Now we got to an interesting point. Using 2x stretch lenses gets you a 3.56:1 aspect ratio. Almost none of us use this kind of image, so I’ve cropped everything to 2.4:1, Cinemascope. In my tests, using the Helios 44, at 58mm, still gives me some black edges. John told me the El-Nikkor 63mm f/2.8 is the widest available taking lens out there, shooting 1600×1200 with MagicLantern on the 5D3. Unfortunately my copy hasn’t arrived yet so I can’t show it, but I have no reason to not trust John’s words about it.

I had to do this kind of in a hurry because the Zeiss were rented for half a day I had to return them the following morning. I thank Gearhouse Camera Rentals, here at Vancouver, for the good deal they offered me in favor of this project. Here’s the 2.4:1 version of the shots, but you can also check this other video for the full 3.56:1 aspect ratio of them. For me, the hardest thing shooting these images was using my camera rig, which was too small and uncomfortable. The practicality of using the Rectilux also impressed me, being able to quickly switch between different taking lenses and not worry about double focus, or diopters at all.

This video has already overextended itself and it’s time to end it! The Rectilux is an amazing piece of gear and a welcome addition to my arsenal. It performs as expected and breathes life back into my Kowa B&H, making me consider buying other double focus lenses to pair it with. True anamorphic, here we go. Ferradans signing out!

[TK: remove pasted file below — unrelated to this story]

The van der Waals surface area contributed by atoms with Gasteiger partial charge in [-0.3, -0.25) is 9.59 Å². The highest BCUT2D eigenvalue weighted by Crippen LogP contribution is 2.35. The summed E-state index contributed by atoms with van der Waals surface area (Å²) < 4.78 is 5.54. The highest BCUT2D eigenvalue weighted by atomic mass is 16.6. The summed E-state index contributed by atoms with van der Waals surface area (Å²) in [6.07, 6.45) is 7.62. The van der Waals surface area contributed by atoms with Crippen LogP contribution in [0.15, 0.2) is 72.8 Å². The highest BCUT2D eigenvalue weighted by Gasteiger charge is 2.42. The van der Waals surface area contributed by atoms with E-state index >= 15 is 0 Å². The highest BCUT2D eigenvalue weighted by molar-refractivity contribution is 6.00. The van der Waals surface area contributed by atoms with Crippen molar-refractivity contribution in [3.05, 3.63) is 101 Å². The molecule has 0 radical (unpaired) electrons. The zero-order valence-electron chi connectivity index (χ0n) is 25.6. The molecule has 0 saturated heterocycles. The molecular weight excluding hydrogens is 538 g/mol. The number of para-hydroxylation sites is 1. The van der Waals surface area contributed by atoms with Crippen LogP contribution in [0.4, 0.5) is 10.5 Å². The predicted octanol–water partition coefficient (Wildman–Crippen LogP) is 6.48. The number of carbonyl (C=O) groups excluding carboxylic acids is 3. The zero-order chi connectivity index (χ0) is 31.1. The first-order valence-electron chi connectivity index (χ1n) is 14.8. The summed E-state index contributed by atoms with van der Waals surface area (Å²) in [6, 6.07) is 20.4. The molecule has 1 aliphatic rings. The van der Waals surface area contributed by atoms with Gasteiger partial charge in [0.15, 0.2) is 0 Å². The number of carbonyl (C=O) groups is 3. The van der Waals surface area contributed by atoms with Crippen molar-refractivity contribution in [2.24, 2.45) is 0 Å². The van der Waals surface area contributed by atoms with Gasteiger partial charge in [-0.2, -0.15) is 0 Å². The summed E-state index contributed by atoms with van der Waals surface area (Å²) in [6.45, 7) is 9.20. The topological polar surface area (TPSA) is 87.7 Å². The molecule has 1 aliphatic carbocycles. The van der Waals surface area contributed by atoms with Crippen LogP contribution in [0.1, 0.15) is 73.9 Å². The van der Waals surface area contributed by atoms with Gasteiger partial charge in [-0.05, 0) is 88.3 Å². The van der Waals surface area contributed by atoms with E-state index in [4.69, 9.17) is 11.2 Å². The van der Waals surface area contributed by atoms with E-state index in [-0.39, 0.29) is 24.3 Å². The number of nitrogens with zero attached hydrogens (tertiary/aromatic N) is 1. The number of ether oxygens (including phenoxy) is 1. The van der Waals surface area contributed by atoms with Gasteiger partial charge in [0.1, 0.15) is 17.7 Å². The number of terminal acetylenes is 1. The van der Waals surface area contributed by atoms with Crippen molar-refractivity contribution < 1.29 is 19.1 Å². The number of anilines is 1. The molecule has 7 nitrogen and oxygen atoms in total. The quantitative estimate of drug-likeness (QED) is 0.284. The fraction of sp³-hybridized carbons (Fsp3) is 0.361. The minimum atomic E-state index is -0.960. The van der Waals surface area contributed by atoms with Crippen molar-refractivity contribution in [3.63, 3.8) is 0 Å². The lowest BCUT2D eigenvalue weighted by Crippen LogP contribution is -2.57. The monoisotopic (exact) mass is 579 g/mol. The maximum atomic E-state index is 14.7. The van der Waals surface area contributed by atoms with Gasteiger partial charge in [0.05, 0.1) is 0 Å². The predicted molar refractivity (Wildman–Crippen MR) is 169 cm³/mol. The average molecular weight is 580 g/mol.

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The following other shots were made using the 1600×1200 resolution, 4:3, and then stretched to 2.66:1. As a recurring character in this series, Matt Leaf was handling the camera at this part, and showing me different places around Metro Vancouver.

  • TFerradans. · Buying Your First Anamorphic Lens August 15, 2016 at 8:38 am

    […] the frame (at any aperture), easy to buy and a the perfect candidate for single focus attachments (Rectilux, Rangefinder or FM) down the road. The 2x stretch leads to noticeably oval bokeh, an anamorphic […]